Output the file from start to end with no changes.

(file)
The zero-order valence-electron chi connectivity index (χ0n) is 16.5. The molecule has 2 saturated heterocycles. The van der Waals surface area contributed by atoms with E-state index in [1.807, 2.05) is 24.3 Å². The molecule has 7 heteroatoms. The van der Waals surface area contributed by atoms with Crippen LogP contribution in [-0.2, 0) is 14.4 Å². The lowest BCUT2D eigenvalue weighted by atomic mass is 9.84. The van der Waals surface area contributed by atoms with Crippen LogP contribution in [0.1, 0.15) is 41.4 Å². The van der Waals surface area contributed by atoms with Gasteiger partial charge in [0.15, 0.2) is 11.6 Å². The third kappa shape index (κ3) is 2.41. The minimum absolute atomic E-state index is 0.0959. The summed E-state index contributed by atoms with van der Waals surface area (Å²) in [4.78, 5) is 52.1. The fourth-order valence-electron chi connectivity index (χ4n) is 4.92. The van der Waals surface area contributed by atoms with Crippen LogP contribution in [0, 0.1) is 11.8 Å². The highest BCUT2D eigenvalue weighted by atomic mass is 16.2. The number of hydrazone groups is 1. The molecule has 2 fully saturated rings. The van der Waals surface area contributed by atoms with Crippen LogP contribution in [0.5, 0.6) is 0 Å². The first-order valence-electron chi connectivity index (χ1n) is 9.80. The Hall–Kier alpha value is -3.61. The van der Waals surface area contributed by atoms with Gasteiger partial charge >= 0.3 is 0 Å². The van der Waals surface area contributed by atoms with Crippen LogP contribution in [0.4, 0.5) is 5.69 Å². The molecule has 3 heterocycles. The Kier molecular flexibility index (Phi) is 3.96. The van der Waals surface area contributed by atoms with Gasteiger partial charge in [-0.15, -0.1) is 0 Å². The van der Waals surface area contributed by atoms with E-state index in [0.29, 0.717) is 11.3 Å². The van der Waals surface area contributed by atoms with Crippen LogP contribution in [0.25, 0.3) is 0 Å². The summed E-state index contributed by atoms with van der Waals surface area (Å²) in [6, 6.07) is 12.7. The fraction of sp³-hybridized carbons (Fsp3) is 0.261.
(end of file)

The zero-order valence-electron chi connectivity index (χ0n) is 16.5. The molecule has 2 saturated heterocycles. The van der Waals surface area contributed by atoms with E-state index in [1.807, 2.05) is 24.3 Å². The molecule has 7 heteroatoms. The van der Waals surface area contributed by atoms with Crippen LogP contribution in [-0.2, 0) is 14.4 Å². The lowest BCUT2D eigenvalue weighted by atomic mass is 9.84. The van der Waals surface area contributed by atoms with Crippen LogP contribution in [0.1, 0.15) is 41.4 Å². The van der Waals surface area contributed by atoms with Gasteiger partial charge in [0.15, 0.2) is 11.6 Å². The third kappa shape index (κ3) is 2.41. The minimum absolute atomic E-state index is 0.0959. The summed E-state index contributed by atoms with van der Waals surface area (Å²) in [4.78, 5) is 52.1. The fourth-order valence-electron chi connectivity index (χ4n) is 4.92. The van der Waals surface area contributed by atoms with Crippen LogP contribution in [0, 0.1) is 11.8 Å². The highest BCUT2D eigenvalue weighted by atomic mass is 16.2. The number of hydrazone groups is 1. The molecule has 2 fully saturated rings. The van der Waals surface area contributed by atoms with Crippen LogP contribution in [0.5, 0.6) is 0 Å². The first-order valence-electron chi connectivity index (χ1n) is 9.80. The Hall–Kier alpha value is -3.61. The van der Waals surface area contributed by atoms with Gasteiger partial charge >= 0.3 is 0 Å². The van der Waals surface area contributed by atoms with Crippen LogP contribution in [0.4, 0.5) is 5.69 Å². The molecule has 3 heterocycles. The Kier molecular flexibility index (Phi) is 3.96. The van der Waals surface area contributed by atoms with Gasteiger partial charge in [-0.15, -0.1) is 0 Å². The van der Waals surface area contributed by atoms with E-state index in [0.29, 0.717) is 11.3 Å². The van der Waals surface area contributed by atoms with Crippen LogP contribution in [0.25, 0.3) is 0 Å². The summed E-state index contributed by atoms with van der Waals surface area (Å²) in [6, 6.07) is 12.7. The fraction of sp³-hybridized carbons (Fsp3) is 0.261.